When you refer to the "fictionalization" of interiors, where are you drawing the line between theater and a "true" representation?

    The second issue seems to be the divorce of style and its arbiters from historical context. This post reads to me as if you're arguing simultaneously for a method of interior photography free of "story", but also somehow placed in contextually alongside the history of those who would commission and occupy the space. Am I reading this incorrectly?

  3. Pure brilliance, Blue. The writing alone is noteworthy, the subject is highly thought-provoking, and the conclusion--well, irrefutable. Excellent work, my man. Reggie applauds you, and thanks you.

  4. Couldn't agree more.

    When I first started blogging, I had planned to travel more often in the land of the stylish, but found that oddly, I cared about other things more. My one ground rule, however, was that mention of a certain skinny woman from Baltimore and her over-plaided nazi husband and their over gilded interiors would never be mentioned. So far I've succeeded.

  5. You are always such a joy to read, but this time more than usual because it's as though you've been inside my head, having my same thoughts. You, too, have had it. Might you be referring to the Sept. HB cover story, interiors formulaically done up [against an absurd Hollywood backdrop] by our local darlings, the Howards.

    I've gotten so cranky about Hollywood and UK royalty idol worship in publications that I've just furiously cancelled a couple of subscriptions. And here comes a revival worshipfest for Gloria Vanderbilt, c'mon. I pulled the T&C out of my mailbox, looked at her face and thought [sorry] you shameless trollop, why are we worshiping you?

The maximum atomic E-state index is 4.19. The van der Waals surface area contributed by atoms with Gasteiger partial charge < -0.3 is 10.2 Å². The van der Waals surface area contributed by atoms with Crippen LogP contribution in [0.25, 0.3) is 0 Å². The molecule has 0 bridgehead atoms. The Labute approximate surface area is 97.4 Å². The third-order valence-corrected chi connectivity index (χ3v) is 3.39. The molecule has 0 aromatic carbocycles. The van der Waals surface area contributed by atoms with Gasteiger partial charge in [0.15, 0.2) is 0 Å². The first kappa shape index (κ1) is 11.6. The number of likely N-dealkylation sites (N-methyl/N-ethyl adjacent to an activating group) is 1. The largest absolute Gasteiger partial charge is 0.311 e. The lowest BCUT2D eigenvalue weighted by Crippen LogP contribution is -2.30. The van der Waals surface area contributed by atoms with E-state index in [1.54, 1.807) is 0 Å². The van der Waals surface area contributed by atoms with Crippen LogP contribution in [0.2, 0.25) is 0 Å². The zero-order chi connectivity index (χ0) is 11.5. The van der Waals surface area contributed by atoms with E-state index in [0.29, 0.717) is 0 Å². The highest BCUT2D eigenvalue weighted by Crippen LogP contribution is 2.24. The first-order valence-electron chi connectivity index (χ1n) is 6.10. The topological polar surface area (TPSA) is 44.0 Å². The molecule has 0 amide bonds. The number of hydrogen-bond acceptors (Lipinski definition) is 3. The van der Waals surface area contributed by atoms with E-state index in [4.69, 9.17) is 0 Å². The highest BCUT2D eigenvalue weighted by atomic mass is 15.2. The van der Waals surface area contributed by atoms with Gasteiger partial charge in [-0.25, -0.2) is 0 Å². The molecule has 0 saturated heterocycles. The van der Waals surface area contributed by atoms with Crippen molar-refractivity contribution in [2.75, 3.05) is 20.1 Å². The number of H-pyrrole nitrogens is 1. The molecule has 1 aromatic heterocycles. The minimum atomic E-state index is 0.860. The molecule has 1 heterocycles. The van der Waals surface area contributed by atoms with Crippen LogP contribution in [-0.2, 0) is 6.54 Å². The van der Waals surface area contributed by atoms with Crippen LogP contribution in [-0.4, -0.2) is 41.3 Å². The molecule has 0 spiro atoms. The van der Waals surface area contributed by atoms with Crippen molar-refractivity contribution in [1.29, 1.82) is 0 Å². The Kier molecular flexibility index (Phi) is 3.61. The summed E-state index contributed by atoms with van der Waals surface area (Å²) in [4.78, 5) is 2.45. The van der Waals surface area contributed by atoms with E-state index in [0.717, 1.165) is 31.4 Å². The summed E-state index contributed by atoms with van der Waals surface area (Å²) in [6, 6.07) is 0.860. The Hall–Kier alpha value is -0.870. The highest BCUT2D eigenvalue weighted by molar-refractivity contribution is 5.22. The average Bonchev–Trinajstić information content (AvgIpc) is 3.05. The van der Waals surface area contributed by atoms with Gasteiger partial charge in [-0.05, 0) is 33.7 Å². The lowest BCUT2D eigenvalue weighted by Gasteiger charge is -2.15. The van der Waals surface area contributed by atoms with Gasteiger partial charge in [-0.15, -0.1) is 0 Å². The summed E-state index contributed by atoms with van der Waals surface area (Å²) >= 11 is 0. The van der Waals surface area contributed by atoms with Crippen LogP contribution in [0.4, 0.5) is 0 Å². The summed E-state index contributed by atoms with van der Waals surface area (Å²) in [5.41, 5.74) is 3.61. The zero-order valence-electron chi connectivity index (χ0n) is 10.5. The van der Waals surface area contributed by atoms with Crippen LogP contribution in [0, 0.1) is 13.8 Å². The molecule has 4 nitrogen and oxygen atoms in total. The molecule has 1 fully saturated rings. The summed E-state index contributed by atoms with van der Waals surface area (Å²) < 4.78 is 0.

So thank you for your work, and thank you for being one of the few places where out-of-the-ordinary, sometimes lesser known, spirit-driven artists and accomplished individuals make the front page.

  6. Excellent post, Blue, as only you know to do. Your magazines as ‘the decorating world’s equivalent of reality television’ made me grin. All the world's a stage though and our suspension of disbelief works pretty efficiently. I’m often bemused by the identification that seems to go on with celebrities taken, as you say, out of context. It seems the idea might be "if I know the role and I’m dressed/decorated for the part, I’m more likely to get my chance one day."? That takes fakin’ it to makin’ it and that's often called success.

  7. Terry, thank you. You're right - this is pop.

  8. Kehnan,

    Certainly not insolent – your thoughts are themselves thought-provoking. Constructive dialogue is the point!

    I agree, there are two strands to my thinking, but in my mind they are intertwined. I do believe shelter magazine styling has, over the years, changed from presenting rooms “as is” – almost as museum sets – to showing them as “lived in” – like habitats in a zoo. I’m primarily thinking of the magazines – everything from the lost and not (by me at least) lamented Lonny to AD. The world of catalogs is a different thing, although the same trend may have happened there to. I don’t look at many catalogs these days – just not my thing and besides we really don’t NEED anything more in our place. But it seems to me that, in catalogs, the “lived in” is the point. The idea is to make the reader picture themselves inside the photo. But that didn’t used to be the case with magazines.

    Also, I’m not really objecting to this trend; I am more bemused by it, and pondering its significance.

    The second strand of thought is, in my mind, connected, because it too relates to context. The stylists with their implied storylines are attempting, to my mind unnecessarily, to create context around the rooms, but there are also cases where context – genuine, rather than manufactured – is essential to understanding a room, a home, a situation, a person or a story. It’s the contrast between the added artificial context and the removed real context that intrigued me.

  9. Reggie, thank you very much. At the risk of sounding like a mutual admiration society I could make the same comments about your blog though I'd be less eloquent. Thank you, again.

  10. dilettante, thank you. You are to be congratulated for taking such a stance. I've never understood quite why the Windsors are still so popular. Either one does not know the history of those two or one refuses to acknowledge it - seems to me there isn't a middle way.

  11. Flo, thank you. Seeing Vanderbilt's face on the magazine cover held no temptations for me. I have little interest in yet another celebrity hagiography.

  12. le style et la matiere, thank you. "That takes fakin’ it to makin’ it and that's often called success." How right you are, and beautifully put!